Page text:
Five member banks of the London Bullion Market Association get on the phone every weekday at 10:30 am and 3 pm London time. They discuss how much gold they and their clients want to buy or sell, then adjust the price until the buy and sell orders are within 50 gold bars of each other. The price is then “fixed” for publication in US dollars, British pounds, and euros.
The whole process can take anywhere from few minutes to over an hour. At any time, the member banks can pause the proceedings to speak with clients. This basically means that information about the gold price trickles into the general market before the fix is officially set.
Economists and academic researchers have begun looking into irregular gold price movements during the afternoon fix, which might indicate collusion to drive gold down. Researchers found that between 2004 and 2013, whenever the gold price made a large move during the afternoon fix, two-thirds of the time it was a decline.
The UK Financial Conduct Authority has started investigating the London fix more closely, while earlier this year a US lawsuit was filed against the five member banks based upon this research. Tellingly, Deutsche Bank has resigned its seat on both the gold and silver fixing boards. While such a seat sold for a million dollars during the last transfer a decade ago, apparently it is now given up for free.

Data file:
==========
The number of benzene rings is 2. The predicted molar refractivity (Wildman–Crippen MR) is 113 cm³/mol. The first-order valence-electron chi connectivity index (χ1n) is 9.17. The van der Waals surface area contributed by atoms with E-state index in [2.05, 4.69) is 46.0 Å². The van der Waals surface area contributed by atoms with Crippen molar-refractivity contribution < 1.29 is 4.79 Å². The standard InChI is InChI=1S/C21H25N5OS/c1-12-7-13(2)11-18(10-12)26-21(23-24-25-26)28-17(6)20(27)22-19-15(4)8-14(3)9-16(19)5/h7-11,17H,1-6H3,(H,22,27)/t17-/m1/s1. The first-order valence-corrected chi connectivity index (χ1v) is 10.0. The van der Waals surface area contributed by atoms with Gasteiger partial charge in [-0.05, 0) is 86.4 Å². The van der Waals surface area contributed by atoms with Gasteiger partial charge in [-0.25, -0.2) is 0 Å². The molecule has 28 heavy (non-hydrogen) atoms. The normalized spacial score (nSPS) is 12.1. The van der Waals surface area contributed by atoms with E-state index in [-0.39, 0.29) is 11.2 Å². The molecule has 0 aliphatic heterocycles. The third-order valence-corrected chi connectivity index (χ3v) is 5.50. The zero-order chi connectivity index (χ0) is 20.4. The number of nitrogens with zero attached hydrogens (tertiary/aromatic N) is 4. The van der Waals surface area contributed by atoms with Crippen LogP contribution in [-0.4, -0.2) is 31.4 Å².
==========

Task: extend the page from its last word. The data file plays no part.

If That’s the Fix, Where’s the Catch?
I certainly cannot argue that flash crashes and private phone calls between bankers are not suspicious. But what’s the real takeaway for the physical gold investor?
The evidence of manipulation for both COMEX gold futures and the London fix are large, downward movements in the price of gold at suspicious times of the trading day. More than anyone else, this is going to affect gold speculators who are looking to turn a quick profit.
I’ve always warned serious investors against the risky world of gold futures and other paper gold derivatives. Besides the complexity of the market itself, attempting to become a short-term trader puts the small investor in a league with powerful interests and shady practices. As the father of value investing Benjamin Graham was known to say, “In the short run, the market is a voting machine, but in the long run, it is a weighing machine.” This means that short-term, the market is like an election or other popularity contest – with all the corruption that implies. But over time, what matters most is underlying value.
[My views on the present undervaluation of gold are well established, so I won't re-hash them here. For those curious, please read through past editions of my newsletter.]
The important question is: could these manipulations affect the long-term value of gold?
The Big Picture